Q&A: Promise Phelon, TapInfluence CEO

Influencer marketing is an enticing prospect. One person can get a message out to a relatively large and dedicated following, generating engagement and penetration on a level that general marketing can’t. But it can also be tricky. Working with an influencer means having to give up a measure of control over your content. It means reaching an audience that might be smaller than you’re used to and it means letting someone else inside your marketing world. Promise Phelon, CEO of influencer marketing company TapInfluence, speaks with Search Insider about the intersection of influencers and search. 

How do search marketing and influencer marketing intersect?
Think about influencer marketing as the content engine, so you’ve got these self-governing, self-managing creators that are creating content on behalf of brands. What we see today is that a lot of organizations are leveraging influencer marketing to drive SEO and keywords for their search efforts. Where we think this is going is that today search- engine marketing is a lead-in to various different questions consumers have about brands and products and services. A lot of things we see our best influencers doing is to get whatever search information they can get their hands on to drive the content and placement strategy. 



As a marketer how do you get influencers to work with your search programs?
Influencers do a tremendous amount of research prior to creating a piece of content. Sometimes they’ll ask a brand if there's something their consumers are searching for that will help the process. Really what we find is brands do a good job presenting on their Web site how their product works in a limited number of scenarios. What influencers do is put that in context for their specific audiences. 

What do you need to bring to them, then, to help them maximize those efforts?
We encourage brands to work with influencers in bringing them information and guidance and not directives. In our experience, the better influencer marketing companies try to tie data and insights that they glean from existing customers or consumers and bring that into the influencer generation process. The better influencer marketers go into it with a brief and the context around it. It’s less directive and more collaborative. 

Yet marketers want to control their message, which is where some of the disconnect could happen. How can you give up control and keep control of your message at the same time?
It comes down to authenticity. We find that brands that have a heavy hand working with influencers have worse performance with that content. Influencers really know their audience. The more control that brands put over that content, the less viral it is, the less engagement it has, and the less authentic that content is.

Marketers also know their audiences. How do you manage those two things together?
If you look in the day of a life of an influencer, they have built their audience based on people that they know. If you pick a brand audience, like people who drink Vitamin Water, that’s a big audience. It has demographic elements; it has behavior elements. But if you look at an influencer's audience, that tends to be a portion of that brand audience. It might be 2% of the total brand audience. As an influencer I’m going to be more intimate with those people, [and] I’m creating content that they’re responding to. Brands should engage influencers because of their knowledge of that micro-audience.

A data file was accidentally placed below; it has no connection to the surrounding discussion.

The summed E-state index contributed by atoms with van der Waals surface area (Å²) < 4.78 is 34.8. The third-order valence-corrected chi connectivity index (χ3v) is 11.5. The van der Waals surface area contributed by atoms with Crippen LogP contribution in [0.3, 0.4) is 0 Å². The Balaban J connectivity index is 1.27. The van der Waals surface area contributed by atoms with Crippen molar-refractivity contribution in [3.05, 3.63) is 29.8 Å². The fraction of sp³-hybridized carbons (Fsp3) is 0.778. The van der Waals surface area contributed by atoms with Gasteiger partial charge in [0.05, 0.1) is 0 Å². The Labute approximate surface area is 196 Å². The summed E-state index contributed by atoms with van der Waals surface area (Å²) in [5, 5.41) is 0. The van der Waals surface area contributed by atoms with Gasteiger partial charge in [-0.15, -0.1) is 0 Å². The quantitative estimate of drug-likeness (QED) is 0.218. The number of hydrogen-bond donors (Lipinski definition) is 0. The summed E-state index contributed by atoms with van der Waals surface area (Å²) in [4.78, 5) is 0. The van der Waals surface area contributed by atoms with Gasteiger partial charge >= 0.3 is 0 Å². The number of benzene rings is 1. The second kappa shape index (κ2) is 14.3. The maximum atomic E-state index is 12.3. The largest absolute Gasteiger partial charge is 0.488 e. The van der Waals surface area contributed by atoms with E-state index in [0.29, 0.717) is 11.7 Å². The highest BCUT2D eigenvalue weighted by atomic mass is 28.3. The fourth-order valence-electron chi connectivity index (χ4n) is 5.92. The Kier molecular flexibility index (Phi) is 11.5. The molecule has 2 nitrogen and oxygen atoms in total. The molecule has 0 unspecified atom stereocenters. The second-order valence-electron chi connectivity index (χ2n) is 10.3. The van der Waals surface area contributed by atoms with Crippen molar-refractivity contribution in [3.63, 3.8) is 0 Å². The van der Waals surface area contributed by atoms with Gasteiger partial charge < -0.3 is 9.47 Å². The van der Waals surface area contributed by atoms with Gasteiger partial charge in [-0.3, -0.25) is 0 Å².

As a search marketer, what do you need to know before getting involved with an influencer? What homework do you need to have done?
Search marketing is really about finding content. It’s about a quest to find something that’s meaningful for your audience and the people you want to convert down the funnel. From our perspective, if you think about that buyer’s journey, it’s a complex one. They’ve got to think about their Web site, search, their marketing and all of the ways consumers are engaging with content. I have to think first and foremost, “Where is my audience engaged most?” You’ve got to be clear about that buyer journey and where that content is performing best, and give that as a resource to your influencer. I would say, know your audience, understand the journey and know what’s working for the influencer to work with and innovate.

What sort of metrics should you be using to measure influencer marketing?
For search-engine marketing, you have different things, PPL, click-through rates. But what you want to understand is how to those leads convert to revenue. If I were to line up the core metrics for influencer marketing, [they] are social engagement, reach and views. The next level up is cost of content. What does it cost to produce a piece of content? The third bridges the gap between basic and more advanced. Our performance measure is engagement and cost-per-engagement, a click, a view, a share. It’s looking at that content for a certain period of time and engaging with it. That’s the bridge between the higher order of brand-lift and total media value. And on top of that is actually driving sales.

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